1.2. I know this might put some managers into a stroke but we did most of this by using spaces. The GSD stuff was definitely designed with hierarchy in mind so navigation could be easy. "Work" was put in spaces, "Culture" in groups. That allowed us to really make messaging rules and engagement points.

               1.3. The GSD didn't really face many challenges once adoption was done. After all, it's about GSD. The biggest challenge was the dilluted argument: if CM1 did all this so easily what was the value. That was really hard to answer and resources played a big role there. We did have analytics back then (on-prem and no resources/budget) so the leadership never saw "value"

           

          That was a while ago now. I think a lot of organizations step into the GSD early because comms is so much more ethereal and harder to quantify. I think your challenge is really exciting and can breathe life into your community.

           

          All the best,

          Doug

          1 person found this helpful
          • Re: GSD vs. Internal Comms Communities
            Dennis Pearce

            We use Jive for a mix of purposes.  In fact, when someone is wanting my help setting up a group or space, I usually go through a "triage" exercise with them based on what we've seen as the three primary use cases in our company.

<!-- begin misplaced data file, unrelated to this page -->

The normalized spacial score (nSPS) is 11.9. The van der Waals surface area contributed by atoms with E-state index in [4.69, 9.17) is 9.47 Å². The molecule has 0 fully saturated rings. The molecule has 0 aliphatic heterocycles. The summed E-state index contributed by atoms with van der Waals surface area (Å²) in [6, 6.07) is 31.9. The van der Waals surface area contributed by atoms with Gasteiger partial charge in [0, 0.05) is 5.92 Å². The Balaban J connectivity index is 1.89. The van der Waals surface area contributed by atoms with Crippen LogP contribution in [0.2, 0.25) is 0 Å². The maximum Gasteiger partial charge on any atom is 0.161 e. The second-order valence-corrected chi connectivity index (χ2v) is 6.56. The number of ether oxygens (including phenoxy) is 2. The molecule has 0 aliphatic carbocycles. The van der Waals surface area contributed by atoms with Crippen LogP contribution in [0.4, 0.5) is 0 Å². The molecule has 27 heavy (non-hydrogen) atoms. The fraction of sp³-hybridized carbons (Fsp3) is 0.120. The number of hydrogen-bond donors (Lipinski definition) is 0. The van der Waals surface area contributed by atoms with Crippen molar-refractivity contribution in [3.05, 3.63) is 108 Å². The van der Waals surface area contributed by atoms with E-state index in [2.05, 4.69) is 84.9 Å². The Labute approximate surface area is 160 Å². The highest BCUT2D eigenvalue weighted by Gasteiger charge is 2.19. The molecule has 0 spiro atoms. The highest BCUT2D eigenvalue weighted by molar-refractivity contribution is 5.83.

Is the primary goal of your place:

            • to share information with the broader organization?  In that case we focus on developing a home page that emphasizes navigation, featured content, categories, etc.
            • to collaborate (i.e. GSD)?  In that case we focus on dynamic widgets or tiles that help users see the latest conversations and activity.
            • to provide support for some tool or business process?  In that case we focus on FAQs, question widgets, and ensuring the right people are set up to be notified when questions are asked.

             

            So far it's almost always been one of those three situations.  I think it's important if you have more than one use case to not muddle them together too much in home page design because it can start to get confusing for users.  That's one reason I was happy to see Jive giving us the ability to have multiple custom activity pages.